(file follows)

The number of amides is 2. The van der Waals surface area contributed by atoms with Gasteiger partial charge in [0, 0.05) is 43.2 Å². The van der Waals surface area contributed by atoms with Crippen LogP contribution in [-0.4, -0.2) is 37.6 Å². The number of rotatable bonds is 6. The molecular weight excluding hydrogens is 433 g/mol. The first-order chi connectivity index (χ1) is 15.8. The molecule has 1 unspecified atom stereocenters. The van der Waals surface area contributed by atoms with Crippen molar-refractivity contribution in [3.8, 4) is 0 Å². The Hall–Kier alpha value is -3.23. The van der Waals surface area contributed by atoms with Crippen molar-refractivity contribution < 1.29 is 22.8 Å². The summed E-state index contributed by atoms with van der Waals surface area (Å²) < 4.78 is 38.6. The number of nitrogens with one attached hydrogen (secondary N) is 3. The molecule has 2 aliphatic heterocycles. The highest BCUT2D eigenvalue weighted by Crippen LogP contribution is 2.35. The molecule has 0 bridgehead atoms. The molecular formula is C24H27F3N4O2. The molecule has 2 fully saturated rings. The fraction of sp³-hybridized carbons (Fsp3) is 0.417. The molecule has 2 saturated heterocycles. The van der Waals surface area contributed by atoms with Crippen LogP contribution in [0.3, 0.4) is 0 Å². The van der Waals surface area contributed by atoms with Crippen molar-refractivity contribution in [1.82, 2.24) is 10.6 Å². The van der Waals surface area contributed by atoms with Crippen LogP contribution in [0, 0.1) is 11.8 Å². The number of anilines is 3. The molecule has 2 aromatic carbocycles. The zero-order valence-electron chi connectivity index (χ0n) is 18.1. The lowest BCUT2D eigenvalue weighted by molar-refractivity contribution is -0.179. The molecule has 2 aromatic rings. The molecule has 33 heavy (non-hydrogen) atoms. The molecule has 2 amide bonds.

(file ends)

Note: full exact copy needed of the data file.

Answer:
The number of amides is 2. The van der Waals surface area contributed by atoms with Gasteiger partial charge in [0, 0.05) is 43.2 Å². The van der Waals surface area contributed by atoms with Crippen LogP contribution in [-0.4, -0.2) is 37.6 Å². The number of rotatable bonds is 6. The molecular weight excluding hydrogens is 433 g/mol. The first-order chi connectivity index (χ1) is 15.8. The molecule has 1 unspecified atom stereocenters. The van der Waals surface area contributed by atoms with Crippen molar-refractivity contribution in [3.8, 4) is 0 Å². The Hall–Kier alpha value is -3.23. The van der Waals surface area contributed by atoms with Crippen molar-refractivity contribution < 1.29 is 22.8 Å². The summed E-state index contributed by atoms with van der Waals surface area (Å²) < 4.78 is 38.6. The number of nitrogens with one attached hydrogen (secondary N) is 3. The molecule has 2 aliphatic heterocycles. The highest BCUT2D eigenvalue weighted by Crippen LogP contribution is 2.35. The molecule has 0 bridgehead atoms. The molecular formula is C24H27F3N4O2. The molecule has 2 fully saturated rings. The fraction of sp³-hybridized carbons (Fsp3) is 0.417. The molecule has 2 saturated heterocycles. The van der Waals surface area contributed by atoms with Crippen LogP contribution in [0.3, 0.4) is 0 Å². The van der Waals surface area contributed by atoms with Crippen molar-refractivity contribution in [1.82, 2.24) is 10.6 Å². The van der Waals surface area contributed by atoms with Crippen LogP contribution in [0, 0.1) is 11.8 Å². The number of anilines is 3. The molecule has 2 aromatic carbocycles. The zero-order valence-electron chi connectivity index (χ0n) is 18.1. The lowest BCUT2D eigenvalue weighted by molar-refractivity contribution is -0.179. The molecule has 2 aromatic rings. The molecule has 33 heavy (non-hydrogen) atoms. The molecule has 2 amide bonds.